No matter how hopeless the new theater season seems lately, it can’t get any worse than a worthless piece of head-scratching junk called A Life. Typical of the stuff Off-Broadway nonprofit companies like Playwrights Horizons excel at—discovering wacko plays by delusional writers who defy narrative traditions, make no sense and leave audiences stunned—this is theater that dares survival. What attracted an agreeable pro such as David Hyde Pierce to appear in it is anybody’s guess.
He plays a gay man named Nate, who works at a dead-end job as a proofreader “at a stupid ad agency.” Nate just broke up with his lover, and now he loses himself in the study of astrology to figure out what went wrong. In his 30s he lived in Rhode Island in an apartment with a hair salon on the first floor. That’s when he lost faith in everything, and the woman who owned the shop did his chart, predicting he would meet someone special. Two weeks later, he got a new credit card, his parents gave him a car, and he met a German boy who was a Leo. But that’s all in the past and his life has tanked. In what is basically a one-hour monologue, Nate talks about his failures, jotting notes on a to-do list and reflecting on things that have happened to him that shouldn’t happen to a dog but in retrospect do not seem all that unusual. Sometimes he takes out his horoscope and talks about his rising signs and what it all means.
The play…is about a lonely loser looking for love and never really finding it. What else is new? This is New York City.
Hyde Pierce is not uninteresting as he rattles off a litany of life’s pitfalls and tribulations, including a lot of failed relationships with men, religions and group therapy. And so the play, by Adam Bock, is about a lonely loser looking for love and never really finding it. What else is new? This is New York City. But the writing is so downbeat and atonal it rarely engages the listener, despite the star’s funny, offbeat way of saying things that make you smile. He always has a strange way of staring blankly ahead with reactions that seem grounded and moment-by-moment natural. Unfortunately, this also leads to some downright deadly pacing under the flaccid direction of Anne Kauffman that seems hell-bent on putting the audience to sleep. Then, wham! Nate doubles over in pain and falls in a stupor to a sitting position on the floor, where he remains, motionless, for what seems like five or 10 minutes, and never speaks again. The lights go down, the set turns sideways, and morning sun cracks through the window. Hyde Pierce remains on the floor with his eyes closed. The lights go down again and it’s night. Nothing. This goes on for a stage pause that seems to last for an eternity. The audience mumbles. Is the actor dead?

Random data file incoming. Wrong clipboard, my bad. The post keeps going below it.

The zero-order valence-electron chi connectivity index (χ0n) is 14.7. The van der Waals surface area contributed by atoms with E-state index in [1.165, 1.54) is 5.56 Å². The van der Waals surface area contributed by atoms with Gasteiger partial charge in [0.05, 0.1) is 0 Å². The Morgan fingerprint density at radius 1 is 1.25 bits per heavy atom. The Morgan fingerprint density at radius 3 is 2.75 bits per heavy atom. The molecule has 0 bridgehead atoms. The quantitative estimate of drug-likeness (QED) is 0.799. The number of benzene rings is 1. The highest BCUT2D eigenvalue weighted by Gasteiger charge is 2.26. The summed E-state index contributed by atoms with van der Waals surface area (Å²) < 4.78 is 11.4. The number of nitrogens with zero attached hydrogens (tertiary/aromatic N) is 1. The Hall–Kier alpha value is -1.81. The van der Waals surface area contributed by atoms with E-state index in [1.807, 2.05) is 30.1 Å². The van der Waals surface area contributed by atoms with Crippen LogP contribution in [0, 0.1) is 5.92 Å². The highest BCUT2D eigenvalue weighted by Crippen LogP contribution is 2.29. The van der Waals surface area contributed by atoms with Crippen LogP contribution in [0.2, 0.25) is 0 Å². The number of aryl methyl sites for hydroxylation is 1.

No, but the character is. And so is the play. Paramedics enter and zip him into a body bag, chatting away about superficial things. In the end, Hyde Pierce is laid out naked on a slab in the morgue while two medical assistants prepare him for an open-casket burial while engaging in even sillier banter while they trim his toenails, clip his nose hairs, shave his face and apply lipstick. The end.
A Life makes not one lick of sense. It’s only 85 minutes long with no intermission but seems like a week at hard labor. It is the worst play I have suffered through since a god awful piece of crap called If There Is I Haven’t Found it Yet by the pretentious hack Nick Payne, which was produced in 2012 by the Roundabout Theater Company and marked the American stage debut of Jake Gyllenhaal. He didn’t save that turkey, and David Hyde Pierce can’t save this one. I’ve always found him curious and interesting, but even an unusual actor needs a good play. Pale and thin, and drained of all blood, he looks like a man who has spent years ignoring the advice of a good nutritionist.